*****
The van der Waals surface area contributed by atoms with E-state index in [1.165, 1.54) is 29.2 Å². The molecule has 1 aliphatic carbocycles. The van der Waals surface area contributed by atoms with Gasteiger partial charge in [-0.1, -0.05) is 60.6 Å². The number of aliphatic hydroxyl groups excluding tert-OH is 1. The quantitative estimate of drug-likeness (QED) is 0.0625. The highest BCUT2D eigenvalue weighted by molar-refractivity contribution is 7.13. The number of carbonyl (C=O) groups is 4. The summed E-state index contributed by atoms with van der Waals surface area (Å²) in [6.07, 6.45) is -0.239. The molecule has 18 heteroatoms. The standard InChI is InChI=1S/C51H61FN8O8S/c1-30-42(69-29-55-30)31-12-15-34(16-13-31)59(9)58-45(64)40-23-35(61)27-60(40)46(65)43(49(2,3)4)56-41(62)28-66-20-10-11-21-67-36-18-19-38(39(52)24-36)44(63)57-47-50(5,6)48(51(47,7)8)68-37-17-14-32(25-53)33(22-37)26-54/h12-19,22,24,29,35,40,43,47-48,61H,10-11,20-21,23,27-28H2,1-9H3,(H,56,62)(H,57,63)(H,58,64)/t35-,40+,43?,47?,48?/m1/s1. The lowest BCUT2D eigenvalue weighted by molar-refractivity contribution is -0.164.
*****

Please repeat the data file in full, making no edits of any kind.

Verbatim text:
The van der Waals surface area contributed by atoms with E-state index in [1.165, 1.54) is 29.2 Å². The molecule has 1 aliphatic carbocycles. The van der Waals surface area contributed by atoms with Gasteiger partial charge in [-0.1, -0.05) is 60.6 Å². The number of aliphatic hydroxyl groups excluding tert-OH is 1. The quantitative estimate of drug-likeness (QED) is 0.0625. The highest BCUT2D eigenvalue weighted by molar-refractivity contribution is 7.13. The number of carbonyl (C=O) groups is 4. The summed E-state index contributed by atoms with van der Waals surface area (Å²) in [6.07, 6.45) is -0.239. The molecule has 18 heteroatoms. The standard InChI is InChI=1S/C51H61FN8O8S/c1-30-42(69-29-55-30)31-12-15-34(16-13-31)59(9)58-45(64)40-23-35(61)27-60(40)46(65)43(49(2,3)4)56-41(62)28-66-20-10-11-21-67-36-18-19-38(39(52)24-36)44(63)57-47-50(5,6)48(51(47,7)8)68-37-17-14-32(25-53)33(22-37)26-54/h12-19,22,24,29,35,40,43,47-48,61H,10-11,20-21,23,27-28H2,1-9H3,(H,56,62)(H,57,63)(H,58,64)/t35-,40+,43?,47?,48?/m1/s1. The lowest BCUT2D eigenvalue weighted by molar-refractivity contribution is -0.164.